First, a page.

Updated: Jun. 04, 2017
This article searched in twenty-four English language journals from different countries representing four continents for special education teacher education universals, represented by four broadly defined categories: (a) policy, (b) practice, (c) pedagogy, and (d) teacher preparation/co-curricular activities.
Updated: Apr. 02, 2017
Supporting Professional Learning and Development through International Collaboration in the Co-Construction of an Undergraduate Teaching Qualification
This paper explores one thread from a longitudinal research programme: that relating to senior managers’ and teacher educators’ reported views and experiences of the collaboration and the impact of the co-constructive approach taken on professional development. It examines the impact of the approach taken to collaboration, which included the development and sharing of a pedagogical model for teacher education (ARM: action, reflection, modelling) and reflects on the value of this to professional learning and development. The findings suggest that co-construction of a programme can provide an effective approach to developing teacher education. In this collaboration, because the two elements of trust and shared understanding were achieved, the teacher educators in both countries were empowered to analyse critically what the UK participants brought in the context of local practice.
Updated: Mar. 07, 2017
The present study investigated the effect of a mathematics and pedagogy course focused on conceptual understanding on one class of U.S. preservice elementary teachers' beliefs about mathematical knowledge. The course used the Lesh Translation Model to build conceptual understanding through multiple representations. While the change in beliefs from the beginning to the end of the course was investigated, this study also specifically investigated the change in beliefs arising from session activities concerning division by fractions. The course combined difficulties that students can have when taught procedurally, shown with example video, and conceptual understanding that students can display when taught with well-structured activities.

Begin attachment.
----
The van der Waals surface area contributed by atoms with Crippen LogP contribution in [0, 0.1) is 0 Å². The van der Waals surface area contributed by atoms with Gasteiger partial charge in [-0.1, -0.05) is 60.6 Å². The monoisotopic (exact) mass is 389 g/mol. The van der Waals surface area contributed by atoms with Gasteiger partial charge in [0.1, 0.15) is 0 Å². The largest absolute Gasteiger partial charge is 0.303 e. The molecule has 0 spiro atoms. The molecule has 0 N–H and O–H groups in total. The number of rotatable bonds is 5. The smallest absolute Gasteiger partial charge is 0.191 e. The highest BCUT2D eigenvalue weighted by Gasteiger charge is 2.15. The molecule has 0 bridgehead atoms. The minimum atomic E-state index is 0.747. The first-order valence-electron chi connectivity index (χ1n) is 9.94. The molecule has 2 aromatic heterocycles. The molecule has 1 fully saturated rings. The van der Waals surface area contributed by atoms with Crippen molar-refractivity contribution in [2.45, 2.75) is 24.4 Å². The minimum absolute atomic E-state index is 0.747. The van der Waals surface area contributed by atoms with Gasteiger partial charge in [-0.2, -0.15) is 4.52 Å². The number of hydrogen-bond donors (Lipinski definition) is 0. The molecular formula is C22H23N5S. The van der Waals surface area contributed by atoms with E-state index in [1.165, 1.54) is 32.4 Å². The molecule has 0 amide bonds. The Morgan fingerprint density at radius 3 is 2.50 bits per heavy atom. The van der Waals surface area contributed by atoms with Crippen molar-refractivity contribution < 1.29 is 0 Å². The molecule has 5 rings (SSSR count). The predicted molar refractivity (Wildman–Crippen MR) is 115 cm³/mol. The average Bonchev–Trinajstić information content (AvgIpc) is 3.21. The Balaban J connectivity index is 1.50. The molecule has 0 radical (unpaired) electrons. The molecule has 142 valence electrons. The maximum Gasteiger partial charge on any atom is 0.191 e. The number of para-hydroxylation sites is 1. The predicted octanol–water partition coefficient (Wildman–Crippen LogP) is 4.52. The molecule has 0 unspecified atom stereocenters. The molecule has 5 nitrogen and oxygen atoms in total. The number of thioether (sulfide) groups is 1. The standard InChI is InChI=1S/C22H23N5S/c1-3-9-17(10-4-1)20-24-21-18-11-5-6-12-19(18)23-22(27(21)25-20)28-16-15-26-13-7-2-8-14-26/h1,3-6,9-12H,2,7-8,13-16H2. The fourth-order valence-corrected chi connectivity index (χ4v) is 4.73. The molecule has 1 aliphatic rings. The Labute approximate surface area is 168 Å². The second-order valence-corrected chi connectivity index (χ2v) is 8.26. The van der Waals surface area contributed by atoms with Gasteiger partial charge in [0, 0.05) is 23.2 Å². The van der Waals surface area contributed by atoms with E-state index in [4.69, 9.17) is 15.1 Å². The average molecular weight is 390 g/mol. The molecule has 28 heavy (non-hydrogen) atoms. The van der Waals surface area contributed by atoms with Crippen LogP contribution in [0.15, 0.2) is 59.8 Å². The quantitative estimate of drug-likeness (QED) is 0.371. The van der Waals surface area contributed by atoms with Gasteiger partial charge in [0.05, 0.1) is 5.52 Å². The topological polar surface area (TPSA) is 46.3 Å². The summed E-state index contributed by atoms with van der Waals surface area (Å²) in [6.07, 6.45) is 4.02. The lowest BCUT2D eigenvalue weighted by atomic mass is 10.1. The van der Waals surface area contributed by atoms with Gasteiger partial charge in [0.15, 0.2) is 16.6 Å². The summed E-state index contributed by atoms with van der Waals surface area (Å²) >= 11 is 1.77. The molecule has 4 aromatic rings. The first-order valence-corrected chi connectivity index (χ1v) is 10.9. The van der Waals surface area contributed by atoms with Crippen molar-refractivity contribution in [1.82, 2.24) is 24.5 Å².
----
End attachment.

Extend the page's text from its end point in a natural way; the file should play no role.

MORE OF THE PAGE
Updated: Sep. 04, 2016
The present study explores the tensions and challenges experienced by new teacher educators in higher education in England, large numbers of whom are coming directly from posts as schoolteachers. The study suggests that new teacher educators may inevitably default to an impoverished pedagogical model in the early stages of their practice, and argues that this is an area which warrants further consideration by the teacher education community as a whole.
Updated: Sep. 04, 2016
Teaching for Diversity: A Literature Overview and an Analysis of the Curriculum of a Teacher Training College
This article starts with an overview of the literature aiming to answer the question of what the knowledge aspect of teacher competence entails in urban schools. The conclusion of the overview identifies five areas of expertise needed by teachers who are to teach classes of pupils from diverse backgrounds: (1) language development, (2) pedagogy, (3) social interaction and identity, (4) parental involvement, and (5) schools and community. The second part of the article describes the results of an analysis of the curriculum of a teacher training college in one of the largest cities in the Netherlands. The authors conclude with recommendations regarding the curriculum.
Updated: May. 02, 2016